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Central School to Chehalem Cultural Center: Part Four

By Barbara Doyle

This is part four of a multi-part series on the history of Central School, look for new installments in the weeks to come! Installments in this series are adapted from Barbara Doyle's book on this topic: From Then 'till Now: Schooling in Newberg, Oregon.



Part 4 - A New Building

The 1932-33 school year began just like the previous one – short on cash,  struggling financially in the Great Depression.  But the long view was more promising.

In early 1933, Franklin Delano Roosevelt was elected president and his new Democratic government promised financial help. Newberg went for a $50,000 project – a new grade school – with residents taking on $35,000 bonded indebtedness and the federal government providing a $15,000 grant. The least costly plan was to build right on the existing site. The project moved forward – slowly.

Thursday, January 24, 1935 was the last day of classes in the old school that dated back to 1889. Subsequently, classes were held in churches, the library, the high school and a reopened Harding School. The old Central School was razed in twenty-seven days. Then inclement weather in March delayed construction.

Central School, c. 1936-38. 
Courtesy of Janice Van Fleet and Lorene Nissen
The new school, one story with a basement, was built with unreinforced hollow clay tiles and exterior brick veneer. It would not burn down. The front doors opened on September 23, 1935. Students continued to follow the Platoon System while they enjoyed space for extra-curricular activities.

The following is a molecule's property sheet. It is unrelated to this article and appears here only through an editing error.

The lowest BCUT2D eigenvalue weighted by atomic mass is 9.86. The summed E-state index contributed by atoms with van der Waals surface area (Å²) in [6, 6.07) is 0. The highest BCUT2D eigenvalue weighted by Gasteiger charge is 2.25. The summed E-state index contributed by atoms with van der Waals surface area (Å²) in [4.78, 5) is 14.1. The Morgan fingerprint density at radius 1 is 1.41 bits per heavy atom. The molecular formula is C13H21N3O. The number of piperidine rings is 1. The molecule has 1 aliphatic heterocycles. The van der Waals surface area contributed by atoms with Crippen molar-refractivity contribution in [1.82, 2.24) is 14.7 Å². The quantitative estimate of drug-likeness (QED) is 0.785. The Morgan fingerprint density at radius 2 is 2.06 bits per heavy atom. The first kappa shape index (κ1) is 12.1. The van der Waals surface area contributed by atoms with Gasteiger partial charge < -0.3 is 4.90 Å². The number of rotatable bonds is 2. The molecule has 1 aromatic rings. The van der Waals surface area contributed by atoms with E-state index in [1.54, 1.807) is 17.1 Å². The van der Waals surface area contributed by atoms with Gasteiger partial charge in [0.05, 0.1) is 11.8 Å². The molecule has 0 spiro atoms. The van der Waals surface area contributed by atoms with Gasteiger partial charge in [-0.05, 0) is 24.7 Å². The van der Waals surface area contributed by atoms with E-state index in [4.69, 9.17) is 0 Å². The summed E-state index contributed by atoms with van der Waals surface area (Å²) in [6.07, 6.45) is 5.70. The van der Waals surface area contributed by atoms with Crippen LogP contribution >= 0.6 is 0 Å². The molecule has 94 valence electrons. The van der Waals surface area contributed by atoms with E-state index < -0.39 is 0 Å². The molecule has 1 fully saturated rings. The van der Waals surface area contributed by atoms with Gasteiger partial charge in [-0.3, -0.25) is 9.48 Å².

After World War Two [1941-1945], student population continued to grow. The national Baby Boom hit Newberg, so did the national push to consolidate the remaining ungraded country schools. Two such school districts in close-by northern Marion County were merged with Newberg School District. To discourage out-of-Newberg District students from attending, annual tuition was raised to $350.

By mid-to-late 1950s, Central School was suffering from many deficiencies. Those classrooms that were carved out of the basement were no longer allowed.  The problem was the definition of ‘basement’.  Central’s basement ceiling was more than five feet above the surrounding ground level. Therefore, it was no longer the basement; it had become the first floor and then those classrooms were acceptable.

Fifth and final version of Central school, c. 2003-4 Courtesy of Chehalem Park and Recreation District
In addition, the front entrance was removed and remodeled into classrooms,  the new entrance was hard to find, one-story wings with classrooms and bathrooms were added on the south side of the building. All of this work was accomplished during the summer of 1958.


The site was ‘maxed out’. At slightly more than three acres, it was less than half of the required land for an elementary school.  Surrounded by private residences, the site could not be enlarged. Therefore, no more additions could be added to the building.

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